Anyway, eventually they are discovered, the Snow Queen invades a place they once believed she never could, and Tala, the prince, and a ragtag group of teens, find themselves returning to Avalon to break the curse. One of the many curses because, like, everyone has a curse or a doom or a geas and like.. I’m already tired trying to explain this. Because, again, it’s a lot. There’s a huge cast of characters. Prophecies and secrets abound and there’s a lot we, as a reader, are left in the dark about, while other characters seem to prefer to just spout weird prophetic statements without any care to shed light on things, and we bounce from one battle or confrontation to another, all while watching this group form rather predictable connections, despite themselves, and while the Prince acts like an ass.. for no discernible reason.

So, yeah, I have no idea what to do with this. This book was a big floppy trade paperback of an ARC, with tiny tiny writing, and I spent two days slogging through what was, admittedly, a clever and interesting world that I should’ve really loved reading about, but somehow never quite did, and dealing with a pile of characters who should’ve been interesting and fun and only ever sometimes managed a little of that.

The upsides? Beyond the creativity and the astounding amount of work it must’ve taken to put this together and keep it all consistent (seriously, my brain, it hurts), this is heavily steeped in the author’s own culture and there is a lot of representation. Also, I might even pick up book two. But that last point is probably less to do with the book and more to do with my stubbornness and curiousity, so. I don’t know. I can’t recommend. But nor do I think I want to not recommend. There are definitely going to be people who love this but I see just as many, like me, who won’t know what to do with it.. or can’t even get far enough to bother.

** I received an ARC from the publisher (thank you!) in exchange for an honest review. **

THE MIDNIGHT LIE by Marie Rutkoski – double review!

Where Nirrim lives, crime abounds, a harsh tribunal rules, and society’s pleasures are reserved for the High Kith. Life in the Ward is grim and punishing. People of her low status are forbidden from sampling sweets or wearing colors. You either follow the rules, or pay a tithe and suffer the consequences.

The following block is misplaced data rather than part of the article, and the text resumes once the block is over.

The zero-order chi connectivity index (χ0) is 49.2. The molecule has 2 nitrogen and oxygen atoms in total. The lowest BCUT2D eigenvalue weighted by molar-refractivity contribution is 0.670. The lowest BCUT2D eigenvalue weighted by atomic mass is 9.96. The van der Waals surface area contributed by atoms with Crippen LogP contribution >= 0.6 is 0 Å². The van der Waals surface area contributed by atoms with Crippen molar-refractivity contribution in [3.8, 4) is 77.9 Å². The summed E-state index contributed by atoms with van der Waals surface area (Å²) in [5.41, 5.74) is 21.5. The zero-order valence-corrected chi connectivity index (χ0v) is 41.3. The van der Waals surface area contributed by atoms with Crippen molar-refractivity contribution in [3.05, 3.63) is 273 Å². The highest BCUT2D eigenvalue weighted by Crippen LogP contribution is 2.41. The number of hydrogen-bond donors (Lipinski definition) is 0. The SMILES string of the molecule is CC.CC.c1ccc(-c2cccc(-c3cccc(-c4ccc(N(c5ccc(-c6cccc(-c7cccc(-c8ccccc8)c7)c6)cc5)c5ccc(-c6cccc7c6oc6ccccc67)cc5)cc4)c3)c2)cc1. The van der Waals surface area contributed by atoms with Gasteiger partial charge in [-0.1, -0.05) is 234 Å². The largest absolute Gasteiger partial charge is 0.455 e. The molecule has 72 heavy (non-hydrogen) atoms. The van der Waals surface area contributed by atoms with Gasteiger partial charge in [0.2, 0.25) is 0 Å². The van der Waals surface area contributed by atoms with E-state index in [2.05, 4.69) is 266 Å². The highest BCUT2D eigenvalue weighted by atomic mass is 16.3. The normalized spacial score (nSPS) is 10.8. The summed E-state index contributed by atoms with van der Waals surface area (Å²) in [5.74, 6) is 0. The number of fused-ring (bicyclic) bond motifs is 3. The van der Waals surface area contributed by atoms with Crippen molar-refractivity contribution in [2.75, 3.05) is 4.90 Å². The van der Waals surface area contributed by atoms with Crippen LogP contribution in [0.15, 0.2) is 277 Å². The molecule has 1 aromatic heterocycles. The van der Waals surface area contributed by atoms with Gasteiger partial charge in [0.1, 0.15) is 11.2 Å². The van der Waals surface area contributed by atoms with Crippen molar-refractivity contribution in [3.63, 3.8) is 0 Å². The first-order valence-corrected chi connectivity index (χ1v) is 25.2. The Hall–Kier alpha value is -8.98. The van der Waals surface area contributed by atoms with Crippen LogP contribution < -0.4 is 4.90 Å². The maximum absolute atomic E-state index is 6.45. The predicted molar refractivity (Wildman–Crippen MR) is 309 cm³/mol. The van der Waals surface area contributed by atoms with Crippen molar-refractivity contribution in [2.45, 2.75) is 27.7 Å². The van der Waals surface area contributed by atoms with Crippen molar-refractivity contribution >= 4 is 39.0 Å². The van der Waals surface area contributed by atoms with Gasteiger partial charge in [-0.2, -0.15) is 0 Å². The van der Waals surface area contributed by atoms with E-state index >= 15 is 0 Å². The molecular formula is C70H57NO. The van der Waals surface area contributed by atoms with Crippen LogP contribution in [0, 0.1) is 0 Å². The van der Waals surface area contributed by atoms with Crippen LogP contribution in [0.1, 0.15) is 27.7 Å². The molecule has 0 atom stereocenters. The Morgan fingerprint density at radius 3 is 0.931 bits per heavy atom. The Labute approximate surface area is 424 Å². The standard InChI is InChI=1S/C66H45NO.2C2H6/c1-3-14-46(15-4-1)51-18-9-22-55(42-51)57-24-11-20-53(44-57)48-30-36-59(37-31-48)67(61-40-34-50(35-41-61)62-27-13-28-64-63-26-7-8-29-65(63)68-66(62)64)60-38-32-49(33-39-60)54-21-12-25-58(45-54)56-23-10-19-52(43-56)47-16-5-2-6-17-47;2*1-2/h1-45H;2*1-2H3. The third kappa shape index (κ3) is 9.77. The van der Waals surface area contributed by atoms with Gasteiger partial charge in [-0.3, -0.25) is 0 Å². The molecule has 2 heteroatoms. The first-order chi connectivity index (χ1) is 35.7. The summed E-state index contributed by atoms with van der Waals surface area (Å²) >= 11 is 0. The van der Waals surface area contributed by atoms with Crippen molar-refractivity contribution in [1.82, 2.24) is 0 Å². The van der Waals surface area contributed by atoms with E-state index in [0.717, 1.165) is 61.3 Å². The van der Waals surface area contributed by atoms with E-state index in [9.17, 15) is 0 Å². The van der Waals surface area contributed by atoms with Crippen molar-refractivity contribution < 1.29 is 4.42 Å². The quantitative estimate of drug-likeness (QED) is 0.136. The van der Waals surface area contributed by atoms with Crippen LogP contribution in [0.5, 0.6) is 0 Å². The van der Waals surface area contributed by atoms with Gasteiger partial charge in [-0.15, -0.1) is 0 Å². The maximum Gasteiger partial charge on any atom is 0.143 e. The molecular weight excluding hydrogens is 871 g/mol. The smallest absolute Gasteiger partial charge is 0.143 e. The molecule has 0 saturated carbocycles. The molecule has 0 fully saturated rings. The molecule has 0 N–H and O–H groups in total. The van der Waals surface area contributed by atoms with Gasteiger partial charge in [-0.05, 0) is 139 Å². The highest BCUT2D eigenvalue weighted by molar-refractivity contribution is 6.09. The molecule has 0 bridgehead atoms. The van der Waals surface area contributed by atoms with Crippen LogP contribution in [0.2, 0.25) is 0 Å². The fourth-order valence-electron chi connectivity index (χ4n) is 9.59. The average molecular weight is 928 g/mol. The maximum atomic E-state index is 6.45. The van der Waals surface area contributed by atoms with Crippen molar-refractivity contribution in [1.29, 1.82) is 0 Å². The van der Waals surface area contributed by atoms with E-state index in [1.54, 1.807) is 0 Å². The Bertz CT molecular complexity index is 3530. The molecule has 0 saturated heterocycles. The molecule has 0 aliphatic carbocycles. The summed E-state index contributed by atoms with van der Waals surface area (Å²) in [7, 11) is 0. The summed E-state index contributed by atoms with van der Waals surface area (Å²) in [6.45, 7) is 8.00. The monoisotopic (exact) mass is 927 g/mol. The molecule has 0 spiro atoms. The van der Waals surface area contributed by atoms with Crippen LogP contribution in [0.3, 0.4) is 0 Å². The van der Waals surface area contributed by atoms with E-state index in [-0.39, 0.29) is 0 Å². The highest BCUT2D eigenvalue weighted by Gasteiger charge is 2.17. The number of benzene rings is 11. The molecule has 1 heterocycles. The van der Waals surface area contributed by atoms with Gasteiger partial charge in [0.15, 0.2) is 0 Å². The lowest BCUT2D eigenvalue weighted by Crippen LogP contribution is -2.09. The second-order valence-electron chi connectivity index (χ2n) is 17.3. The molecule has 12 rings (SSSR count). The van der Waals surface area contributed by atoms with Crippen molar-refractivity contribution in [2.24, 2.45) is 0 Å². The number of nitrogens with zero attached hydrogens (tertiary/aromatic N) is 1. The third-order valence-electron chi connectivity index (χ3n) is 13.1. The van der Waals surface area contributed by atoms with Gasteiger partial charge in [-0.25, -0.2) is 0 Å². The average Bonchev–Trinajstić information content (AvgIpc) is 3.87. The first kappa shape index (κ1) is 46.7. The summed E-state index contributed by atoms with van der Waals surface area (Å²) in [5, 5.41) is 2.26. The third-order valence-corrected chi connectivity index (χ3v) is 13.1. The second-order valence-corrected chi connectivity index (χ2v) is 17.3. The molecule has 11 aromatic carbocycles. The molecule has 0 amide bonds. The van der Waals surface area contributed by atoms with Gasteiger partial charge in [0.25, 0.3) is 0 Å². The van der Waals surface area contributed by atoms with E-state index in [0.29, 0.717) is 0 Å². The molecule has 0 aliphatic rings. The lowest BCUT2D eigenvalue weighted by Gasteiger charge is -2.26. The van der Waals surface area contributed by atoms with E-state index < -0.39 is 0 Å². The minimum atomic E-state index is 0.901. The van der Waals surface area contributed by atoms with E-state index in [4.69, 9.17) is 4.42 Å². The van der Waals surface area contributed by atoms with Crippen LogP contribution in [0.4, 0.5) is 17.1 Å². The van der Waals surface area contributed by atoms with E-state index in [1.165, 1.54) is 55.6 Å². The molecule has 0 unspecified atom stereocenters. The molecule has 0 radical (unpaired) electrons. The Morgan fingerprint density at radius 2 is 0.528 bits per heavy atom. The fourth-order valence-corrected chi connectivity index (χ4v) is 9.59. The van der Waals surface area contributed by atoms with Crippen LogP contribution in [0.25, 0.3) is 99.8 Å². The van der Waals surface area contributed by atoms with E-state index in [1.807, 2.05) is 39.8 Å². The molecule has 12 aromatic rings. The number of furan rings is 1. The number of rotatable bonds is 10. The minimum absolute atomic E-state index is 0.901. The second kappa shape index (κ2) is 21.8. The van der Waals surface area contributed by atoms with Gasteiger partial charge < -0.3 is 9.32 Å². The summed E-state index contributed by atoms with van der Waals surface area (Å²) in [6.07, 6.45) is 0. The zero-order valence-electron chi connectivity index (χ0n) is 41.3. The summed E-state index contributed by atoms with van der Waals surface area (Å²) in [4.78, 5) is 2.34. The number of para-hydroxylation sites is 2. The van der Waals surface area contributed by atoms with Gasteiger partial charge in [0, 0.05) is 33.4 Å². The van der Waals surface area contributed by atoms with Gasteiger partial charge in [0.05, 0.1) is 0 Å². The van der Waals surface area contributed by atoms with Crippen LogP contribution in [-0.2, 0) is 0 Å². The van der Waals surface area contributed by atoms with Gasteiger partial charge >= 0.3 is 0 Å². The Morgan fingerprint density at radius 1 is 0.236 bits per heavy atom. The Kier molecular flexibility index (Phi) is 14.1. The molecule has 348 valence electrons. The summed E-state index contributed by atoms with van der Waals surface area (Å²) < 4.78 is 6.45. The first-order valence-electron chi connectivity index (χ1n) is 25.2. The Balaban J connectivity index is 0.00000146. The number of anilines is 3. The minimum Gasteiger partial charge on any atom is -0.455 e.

Nirrim keeps her head down and a dangerous secret close to her chest.

But then she encounters Sid, a rakish traveler from far away who whispers rumors that the High Caste possesses magic. Sid tempts Nirrim to seek that magic for herself. But to do that, Nirrim must surrender her old life. She must place her trust in this sly stranger who asks, above all, not to be trusted.

Set in the world of the New York Times–bestselling Winner’s Trilogy, beloved author Marie Rutkoski returns with an epic LGBTQ romantic fantasy about learning to free ourselves from the lies others tell us—and the lies we tell ourselves. 


Title : The Midnight Lie
Author : Marie Rutkoski
Series : The Midnight Lie (book one)
Format : ARC
Page Count : 368
Genre : YA LGBTQIA+ fantasy
Publisher : Farrar, Straus and Giroux (BYR)
Release Date : March 3, 2020

Reviewer : Hollis / Micky
Rating : ★ ★ ★ ★ / ★ ★ ★ ★


Hollis’ 4 star review

D u d e.

That was my reaction at the close of this book. I had no words, really, beyond being stunned and shocked and so desperate for book two.

THE MIDNIGHT LIE was nothing I ever expected. Knowing this was connected to The Winner’s Trilogy doesn’t give you any insight into the story or themes or plot and honestly? I kind of liked that. This, as all my reviews tend to be, will be spoiler free in an effort to retain some of the mystery, that uncertainty, but even knowing how this book begins? You won’t see where it goes.

It was the kind of impossible wish you treat as though it is precious. You make a home for it in your heart. You give it the downiest of beds for its rest. You feed it the choicest pieces, even when the meat it eats is your very soul.

As far as the connection to the original trilogy, think of this spinoff as what SIX OF CROWS was to The Grisha Trilogy. Some similar worldbuilding, but different context. Some alluded to events, but nothing detailed. Maybe cameos. I won’t confirm or deny. But that’s what you’re getting here. Maybe that’ll change with future books? I don’t know.